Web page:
½ bunch cilantro, chopped
1 carrot, cut into thin matchsticks
1 cucumber, cut into thin matchsticks
Bean sprouts
Pickled ginger, chopped
Pea tendrils, as garnish

1. Blanch haricot vert in salted boiling water for about 5 minutes or until tender. Shock in ice water to cool down. Cut the marinated cod/salmon in four pieces before placing on a foil wrapped tin on top of carrots. Place in broiler, brushing with excess marinade and turning while it cooks for about 3 minutes.

2. Add cilantro, cucumber, carrot, bean sprouts and sushi ginger to the cooked noodles. Toss with the noodle vinaigrette and season with salt and pepper. Spin noodles on a pasta form and cut in four pieces before placing on a plate. Put a small pool of sesame miso vinaigrette on plate next to the noodles. Place 4 pieces of cooked fish on top of the vinaigrette and garnish noodles with pea tendrils.

—Brooke Showell, additional reporting by Michael Fleeman

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The Latest Craze in Disco Styles Is See-Through Jeans—but Beware of Foggy Bottoms


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The Latest Craze in Disco Styles Is See-Through Jeans—but Beware of Foggy Bottoms

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On a clear day, you can see forever—or at least that’s the wicked thought behind L.A. designer Agi Berliner’s transparent idea: see-through jeans. Exhibitionists notwithstanding, most folks wear them over bathing suits or as attention-getting evening wear with halters, garter belts and body stockings. Created for the disco crowd, the $34 jeans are selling like, well, hot pants. In just six weeks, 25,000 pairs have already been sold in such major department store chains as Macy’s, Bonwit’s and Saks.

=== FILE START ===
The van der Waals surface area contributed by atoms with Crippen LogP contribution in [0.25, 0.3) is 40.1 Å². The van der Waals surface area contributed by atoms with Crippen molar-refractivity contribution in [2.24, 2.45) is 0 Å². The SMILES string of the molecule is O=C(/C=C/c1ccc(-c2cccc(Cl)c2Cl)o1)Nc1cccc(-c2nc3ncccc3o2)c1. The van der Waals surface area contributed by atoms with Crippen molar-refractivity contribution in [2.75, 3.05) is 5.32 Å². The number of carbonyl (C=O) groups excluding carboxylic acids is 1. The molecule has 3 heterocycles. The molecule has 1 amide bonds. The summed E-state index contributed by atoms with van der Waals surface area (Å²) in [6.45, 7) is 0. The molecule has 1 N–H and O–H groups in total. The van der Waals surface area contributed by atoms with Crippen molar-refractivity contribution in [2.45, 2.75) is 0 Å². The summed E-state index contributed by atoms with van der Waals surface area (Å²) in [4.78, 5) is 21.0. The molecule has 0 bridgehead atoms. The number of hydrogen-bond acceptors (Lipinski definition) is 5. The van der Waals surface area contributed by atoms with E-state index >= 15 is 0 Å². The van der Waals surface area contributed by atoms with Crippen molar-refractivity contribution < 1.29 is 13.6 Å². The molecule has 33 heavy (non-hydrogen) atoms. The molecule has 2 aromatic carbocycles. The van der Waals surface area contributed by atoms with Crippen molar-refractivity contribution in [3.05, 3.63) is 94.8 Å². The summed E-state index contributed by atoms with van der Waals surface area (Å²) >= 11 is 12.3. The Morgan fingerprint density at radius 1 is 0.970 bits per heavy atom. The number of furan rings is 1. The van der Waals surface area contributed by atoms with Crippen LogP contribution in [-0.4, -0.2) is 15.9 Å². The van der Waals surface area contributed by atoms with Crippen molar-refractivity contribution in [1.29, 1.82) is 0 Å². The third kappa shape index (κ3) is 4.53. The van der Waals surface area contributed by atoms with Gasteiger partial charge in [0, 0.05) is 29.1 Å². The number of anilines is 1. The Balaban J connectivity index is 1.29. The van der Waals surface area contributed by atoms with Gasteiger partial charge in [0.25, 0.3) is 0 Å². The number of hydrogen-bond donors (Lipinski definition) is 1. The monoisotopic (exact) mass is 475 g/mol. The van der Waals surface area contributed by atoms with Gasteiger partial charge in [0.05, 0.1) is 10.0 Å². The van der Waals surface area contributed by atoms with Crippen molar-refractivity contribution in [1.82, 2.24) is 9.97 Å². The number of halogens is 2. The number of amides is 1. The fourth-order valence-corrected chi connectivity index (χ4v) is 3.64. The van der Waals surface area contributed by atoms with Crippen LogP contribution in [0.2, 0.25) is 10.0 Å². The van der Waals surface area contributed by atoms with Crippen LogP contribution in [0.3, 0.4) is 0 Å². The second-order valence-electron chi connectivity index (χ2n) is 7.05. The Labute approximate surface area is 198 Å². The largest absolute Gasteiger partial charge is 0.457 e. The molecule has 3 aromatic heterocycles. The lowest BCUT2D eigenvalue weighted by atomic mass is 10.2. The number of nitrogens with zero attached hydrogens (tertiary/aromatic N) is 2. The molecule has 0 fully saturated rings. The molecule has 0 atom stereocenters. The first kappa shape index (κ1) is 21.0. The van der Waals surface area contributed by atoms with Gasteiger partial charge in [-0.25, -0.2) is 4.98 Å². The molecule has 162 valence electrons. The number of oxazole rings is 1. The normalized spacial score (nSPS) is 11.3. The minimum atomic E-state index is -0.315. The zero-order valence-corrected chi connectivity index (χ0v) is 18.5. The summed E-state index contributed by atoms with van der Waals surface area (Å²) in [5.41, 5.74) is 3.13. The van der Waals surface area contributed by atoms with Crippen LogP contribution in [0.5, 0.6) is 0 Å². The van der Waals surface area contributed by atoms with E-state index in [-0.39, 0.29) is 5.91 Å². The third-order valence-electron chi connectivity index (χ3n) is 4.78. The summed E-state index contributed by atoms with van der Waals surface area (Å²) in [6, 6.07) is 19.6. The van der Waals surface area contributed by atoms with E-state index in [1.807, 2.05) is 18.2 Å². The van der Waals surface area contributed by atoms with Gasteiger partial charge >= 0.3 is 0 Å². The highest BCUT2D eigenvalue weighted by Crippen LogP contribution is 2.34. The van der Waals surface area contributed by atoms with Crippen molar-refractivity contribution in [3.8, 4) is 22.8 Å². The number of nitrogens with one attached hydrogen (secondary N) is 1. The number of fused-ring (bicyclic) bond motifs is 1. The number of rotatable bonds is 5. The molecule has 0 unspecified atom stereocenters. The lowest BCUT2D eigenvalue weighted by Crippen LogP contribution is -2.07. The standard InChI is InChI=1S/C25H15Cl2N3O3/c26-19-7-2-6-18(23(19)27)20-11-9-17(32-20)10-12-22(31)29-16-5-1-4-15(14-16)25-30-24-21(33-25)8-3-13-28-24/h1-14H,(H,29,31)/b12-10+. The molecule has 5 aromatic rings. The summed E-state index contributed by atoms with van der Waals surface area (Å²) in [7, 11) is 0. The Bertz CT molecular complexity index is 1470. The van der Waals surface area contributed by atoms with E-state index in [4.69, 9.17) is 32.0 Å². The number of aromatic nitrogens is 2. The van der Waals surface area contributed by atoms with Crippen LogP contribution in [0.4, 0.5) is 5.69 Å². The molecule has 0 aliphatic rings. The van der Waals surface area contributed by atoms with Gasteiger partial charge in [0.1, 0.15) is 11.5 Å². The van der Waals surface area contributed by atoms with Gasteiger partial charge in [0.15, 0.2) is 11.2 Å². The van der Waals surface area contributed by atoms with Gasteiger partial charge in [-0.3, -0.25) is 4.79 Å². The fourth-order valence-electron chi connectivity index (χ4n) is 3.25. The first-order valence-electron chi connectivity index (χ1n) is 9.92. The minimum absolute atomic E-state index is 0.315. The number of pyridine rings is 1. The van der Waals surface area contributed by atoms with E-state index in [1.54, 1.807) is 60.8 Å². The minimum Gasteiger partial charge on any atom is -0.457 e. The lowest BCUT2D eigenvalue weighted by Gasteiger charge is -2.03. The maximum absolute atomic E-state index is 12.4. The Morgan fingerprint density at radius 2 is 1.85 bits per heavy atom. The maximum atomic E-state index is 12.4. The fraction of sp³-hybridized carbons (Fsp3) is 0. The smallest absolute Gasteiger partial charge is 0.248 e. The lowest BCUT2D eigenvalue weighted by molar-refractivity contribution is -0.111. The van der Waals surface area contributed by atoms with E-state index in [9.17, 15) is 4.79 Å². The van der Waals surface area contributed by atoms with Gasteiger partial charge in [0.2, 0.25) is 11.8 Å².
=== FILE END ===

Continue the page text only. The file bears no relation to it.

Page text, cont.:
“What’s limiting American designers is that we’re afraid to do something different,” says Berliner, 32, a Hungarian émigré who fled with her family to the U.S. in 1956. Agi thought up the gimmick in London while marveling at the way plastics were being employed by designers of punk fashion. In her L.A. office, where she designs for La Parisienne junior sportswear, Agi spent five days on the phone and six weeks testing to come up with the right plastic.

Agi herself tried out the French-cut jeans with the zipper in front, and quickly found several problems: Some plastics tore away from stitching, others wouldn’t bend and all fogged with perspiration. The ideal material proved to be a vinyl supplied by a bookbinder. The steam was eliminated with a series of vents behind the knees and in the crotch. “They’re no hotter than polyester pants,” claims Agi, “and if you wear them with tights, they won’t stick to your legs.”

Whatever the discomfort and despite the problem of Saturday night feverishness, discomaniacs report one major advantage of the plastic pants: no laundry bills. To keep Berliner’s see-through jeans clear, all the wearer needs is a little Windex.

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The Editor on

Reblogged this on Jane Doe (at-your-service).

Krissie on

All this work and money for people who contribute nothing but entertainment and pretend lives to society. Weird

deanna on

Sadly, most of the food will likely go uneaten. So many emaciated Hollywood actors barely eat to sustain themselves.

Jo on

Hmm. I wonder what they’re serving the vegetarians?